Their average margin of victory over that span has been 24.5 points, with most of the scoring done in the first half before Papas takes his starters out for the second.

But this fall, BB&N comes in having lost the majority of its starters – and five Division I athletes – from a team that lost to Lawrence Academy last season, 28-26, denying the Knights an undefeated season and a shot at a NEPSAC bowl berth. In other words, the perception around the ISL is that BB&N is in for a down year, and teams are lining up for their chance to even the score.

“Our kids have to realize that a lot of people that want to get back at us,” Papas said. “[Schools around the league] pretty much think that there’s nothing left. I think we have a bull’s eye on our chest. There’s a lot of payback they want to get. We’ve got to take on all comers right now. We’ve done a lot of punching the last few years. They want to punch us now.”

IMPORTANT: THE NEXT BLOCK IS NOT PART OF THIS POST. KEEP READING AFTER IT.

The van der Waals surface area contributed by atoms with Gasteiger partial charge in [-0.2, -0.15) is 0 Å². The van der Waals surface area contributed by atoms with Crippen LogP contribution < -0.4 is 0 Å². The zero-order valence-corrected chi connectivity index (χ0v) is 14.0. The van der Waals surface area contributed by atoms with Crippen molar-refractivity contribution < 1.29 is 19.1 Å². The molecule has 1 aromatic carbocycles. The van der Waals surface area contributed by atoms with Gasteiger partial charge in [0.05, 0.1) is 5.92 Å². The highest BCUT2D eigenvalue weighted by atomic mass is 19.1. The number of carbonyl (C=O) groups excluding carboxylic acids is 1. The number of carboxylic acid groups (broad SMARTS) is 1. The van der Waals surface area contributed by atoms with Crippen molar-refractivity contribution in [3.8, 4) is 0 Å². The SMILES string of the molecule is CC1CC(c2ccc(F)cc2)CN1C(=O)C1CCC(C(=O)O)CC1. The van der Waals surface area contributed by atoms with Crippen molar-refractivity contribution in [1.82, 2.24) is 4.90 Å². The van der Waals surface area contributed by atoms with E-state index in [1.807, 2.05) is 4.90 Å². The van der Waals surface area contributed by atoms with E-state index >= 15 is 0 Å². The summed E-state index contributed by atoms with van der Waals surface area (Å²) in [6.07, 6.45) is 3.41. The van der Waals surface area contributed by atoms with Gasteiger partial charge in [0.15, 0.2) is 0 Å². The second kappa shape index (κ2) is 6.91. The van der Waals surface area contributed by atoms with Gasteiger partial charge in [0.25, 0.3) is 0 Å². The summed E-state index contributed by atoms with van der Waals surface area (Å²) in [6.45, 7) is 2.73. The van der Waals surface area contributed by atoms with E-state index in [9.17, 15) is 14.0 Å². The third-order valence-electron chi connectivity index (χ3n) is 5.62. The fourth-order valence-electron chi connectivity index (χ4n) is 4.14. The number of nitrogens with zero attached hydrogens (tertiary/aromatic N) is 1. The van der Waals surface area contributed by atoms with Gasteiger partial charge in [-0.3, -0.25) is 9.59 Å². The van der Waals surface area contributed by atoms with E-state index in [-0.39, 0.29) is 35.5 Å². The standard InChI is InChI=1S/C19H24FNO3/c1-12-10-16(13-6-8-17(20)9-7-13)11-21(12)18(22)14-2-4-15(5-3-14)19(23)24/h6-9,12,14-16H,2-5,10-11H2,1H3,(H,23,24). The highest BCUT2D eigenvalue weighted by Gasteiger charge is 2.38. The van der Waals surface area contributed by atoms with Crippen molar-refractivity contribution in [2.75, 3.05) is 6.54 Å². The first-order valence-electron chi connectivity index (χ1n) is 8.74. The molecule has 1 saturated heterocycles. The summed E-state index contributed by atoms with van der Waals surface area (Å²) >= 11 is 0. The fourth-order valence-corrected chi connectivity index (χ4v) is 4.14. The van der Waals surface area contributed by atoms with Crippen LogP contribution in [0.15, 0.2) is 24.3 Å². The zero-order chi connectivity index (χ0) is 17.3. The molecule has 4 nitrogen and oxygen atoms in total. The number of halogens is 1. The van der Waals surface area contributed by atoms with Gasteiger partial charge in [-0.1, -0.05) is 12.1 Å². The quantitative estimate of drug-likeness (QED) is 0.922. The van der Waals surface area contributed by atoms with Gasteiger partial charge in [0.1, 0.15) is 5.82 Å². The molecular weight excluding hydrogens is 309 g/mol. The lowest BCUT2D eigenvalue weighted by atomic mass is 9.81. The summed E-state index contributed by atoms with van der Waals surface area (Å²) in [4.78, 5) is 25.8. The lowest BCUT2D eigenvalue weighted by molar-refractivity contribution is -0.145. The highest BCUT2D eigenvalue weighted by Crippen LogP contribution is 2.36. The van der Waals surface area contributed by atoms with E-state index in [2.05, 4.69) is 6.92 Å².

While BB&N will only have three seniors and will be short on experience, there is going to be enough talent on this team to weather the haymakers the rest of the league will be throwing its way.

Eric Bertino (an ISL-leading 24 TD passes in 2009), a returning starter at quarterback, fullback/outside linebacker Peter Savarese (an ISL leading seven TD receptions in ’09) and newcomer to the sport James Diblaisi, a 6-foot-6, 225-pound hockey player who will play defensive end, make up that small but talented senior class.

Papas raves about Diblaisi’s potential and compares him to Blake Barker, who held several BCS offers last year before committing to Harvard.

“This is his first year of organized football, but I’ll tell you what, he’s been unbelievable in preseason scrimmages,” Papas said of Diblaisi, a Winchester native. “He plays with a flat back and is really tough off the edge. He really has the chance to be a Division I football player if he matures.”

Papas, who previously coached in the college ranks for 13 years at Tufts, Harvard and Bentley, knows a thing or two about sending players onto the next level. In his tenure at BB&N, 31 of his former players have gone on to play college football. There are currently seven ex-Knights on Ivy League rosters, the most of any school in the country, according to Papas.